Professor Dominique Durand stands at a white board in his office
Professor Dominique Durand, standing in front of his bicycle, explains a new way of preventing an epileptic seizure—a sudden, uncontrolled electrical disturbance in the brain—by actually exciting axons.

Dominique Durand, pioneer in neural research, understanding of epilepsy, named Distinguished University Professor

Maybe an answer to the vexing neurological mysteries of epilepsy will come to Dominique Durand during his preferred thinking time: on his 7-mile bicycle commute from his home in Shaker Heights to Case Western Reserve University.

Or maybe the critical bioengineering breakthrough Durand desires most—the ability to communicate directly and accurately with the human nervous system—will be drawn from a theory he’s already half-worked out on a brown paper napkin on the desk in his office at the Case School of Engineering.  

A napkin on the desk of professor Dominique Durand showing Equations which are part of Durand's most recent work.
Equations which are part of Durand’s most recent work, scrawled on a napkin in his office.

Both are possible, maybe even more likely, because of Durand’s accomplishments and advances over the last 35 years at Case Western Reserve. 

For his long-term commitment to teaching and mentoring students, and his signature work in those two primary areas of research, Durand, the  E.L. Linsedth Professor of Biomedical Engineering and Neurosciences and director of the Neural Engineering Center, will be honored as a Distinguished University Professor during Fall Convocation today (Aug. 28) at Severance Hall.

“Dominique Durand’s contributions to scholarship, to his research community, to his students and to the university are truly remarkable,” said Robert Kirsch, the Allen H. and Constance T. Ford Professor and chair of the bioengineering department. “His research is world-renowned, he has trained a large number of students who are now leaders in academia and industry, he is an accomplished teacher and he is a great citizen of the academic community.”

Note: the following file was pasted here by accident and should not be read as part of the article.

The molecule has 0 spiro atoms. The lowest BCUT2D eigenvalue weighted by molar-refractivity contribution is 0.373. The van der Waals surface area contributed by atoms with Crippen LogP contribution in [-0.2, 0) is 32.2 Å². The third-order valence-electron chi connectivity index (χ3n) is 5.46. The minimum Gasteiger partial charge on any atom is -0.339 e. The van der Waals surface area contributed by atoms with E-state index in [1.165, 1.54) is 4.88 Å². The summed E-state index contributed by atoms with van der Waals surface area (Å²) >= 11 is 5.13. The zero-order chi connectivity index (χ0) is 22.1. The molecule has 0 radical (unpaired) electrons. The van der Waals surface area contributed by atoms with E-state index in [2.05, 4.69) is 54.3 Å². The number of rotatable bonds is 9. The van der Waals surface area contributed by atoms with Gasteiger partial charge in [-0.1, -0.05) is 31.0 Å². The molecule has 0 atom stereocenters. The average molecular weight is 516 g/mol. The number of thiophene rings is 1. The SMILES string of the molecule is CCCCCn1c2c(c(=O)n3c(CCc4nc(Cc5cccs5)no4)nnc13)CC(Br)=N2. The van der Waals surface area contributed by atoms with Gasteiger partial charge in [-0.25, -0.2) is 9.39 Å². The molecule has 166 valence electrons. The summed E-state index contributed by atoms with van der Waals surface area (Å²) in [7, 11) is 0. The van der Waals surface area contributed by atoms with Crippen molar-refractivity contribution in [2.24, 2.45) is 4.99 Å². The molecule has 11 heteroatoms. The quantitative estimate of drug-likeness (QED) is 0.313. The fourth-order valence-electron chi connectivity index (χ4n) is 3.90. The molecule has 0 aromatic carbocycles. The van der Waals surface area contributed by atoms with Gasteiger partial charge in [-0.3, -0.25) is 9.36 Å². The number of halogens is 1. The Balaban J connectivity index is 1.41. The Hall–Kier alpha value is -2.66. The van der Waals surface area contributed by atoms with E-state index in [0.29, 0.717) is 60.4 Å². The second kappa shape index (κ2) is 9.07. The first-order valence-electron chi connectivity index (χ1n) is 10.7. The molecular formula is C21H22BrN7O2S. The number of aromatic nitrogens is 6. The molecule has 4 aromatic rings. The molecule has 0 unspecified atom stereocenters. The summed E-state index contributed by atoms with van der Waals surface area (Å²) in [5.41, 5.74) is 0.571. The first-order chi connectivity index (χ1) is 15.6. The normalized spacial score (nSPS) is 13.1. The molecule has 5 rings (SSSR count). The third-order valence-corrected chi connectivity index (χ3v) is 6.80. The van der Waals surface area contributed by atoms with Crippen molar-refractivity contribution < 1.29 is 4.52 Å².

Career highlights


  • is also founding editor and editor-in-chief of the Journal of Neural Engineering and serves on editorial boards at more than a dozen other journals.
  • has published 150 peer-reviewed articles, with more than 5,439 citations.
  • has 12 patents awarded or pending and 26 patent disclosures.
  • received the Case School of Engineering’s Research Leadership Award (2005) and Innovation Research Award (2012), as well as the university’s Carl F. Wittke Award for Distinguished Undergraduate Teaching (1991) and John S. Diekhoff Award for Outstanding Graduate Teaching (1994).
  • was named a fellow of the American Institute for Medical and Biomedical Engineering (1998), the Institute of Physics (2004), the American Association for the Advancement of Science (2015) and the International Institute of Medical and Biomedical Engineering (2017)

Innovative research

Durand recently reflected on his work over the last three decades—and looked ahead.

“I do this because I’m curious and love solving problems,” he said. “I’m thinking more about ‘What are the big problems and what part can I play to solve them?’ and I think that maybe I can make a dent.”

That dent is already significant: Durand said his lab is so far the only one he knows of to have successfully extracted communication signals from the vagus nerve, which controls the entire parasympathetic nervous system, including the heart, lungs and digestive tract.  

He and his collaborators are also recording neural activity from cancer tumors and discovered the existence of a type of brain waves, known as ephaptic waves.

“We know those waves are there,” he said. “But we really don’t yet know how they do what they do or what their function is. I’ve just got to figure this out.”

‘Always curious’

Durand has maintained that level of curiosity since growing up on the vineyard his grandparents and parents operated in Dordogne, France. He said he’s known since he was 7 years old that he wanted to be an electrical engineer as he watched an uncle talk over amateur radio.

“I still remember thinking ‘How can you talk to somebody in the air? How can two metal plates do anything?’” he said. “I just had to find out—so I did.”

Durand received his undergraduate engineering degree in 1973 from Ecole Nationale Superieure d’Electronique, Hydraulique, Informatique et Automatique de Toulouse, France in 1973. He came to Case Western Reserve for his master’s degree in biomedical engineering in 1974 and to the University of Toronto for a PhD in electrical engineering in 1982.

He returned to CWRU to teach and conduct research after seeing an advertisement while working at the University of Toronto.

Durand’s wife, Ellen, is retired from a job in research administration at Case Western Reserve. They have two adult children: a daughter in Cleveland, who is a speech therapist, and a son who works for a startup company in Palo Alto, California. Each family member received at least one degree from CWRU.

Meanwhile, Durand will keep bicycling to and from his lab on campus and keep working on those theories and those answers.

“You get on your bike and you are alone and you get in motion and you feel free,” he said. “It’s like being a kid again, really, but you’re also free to make amazing progress on things with your mind.”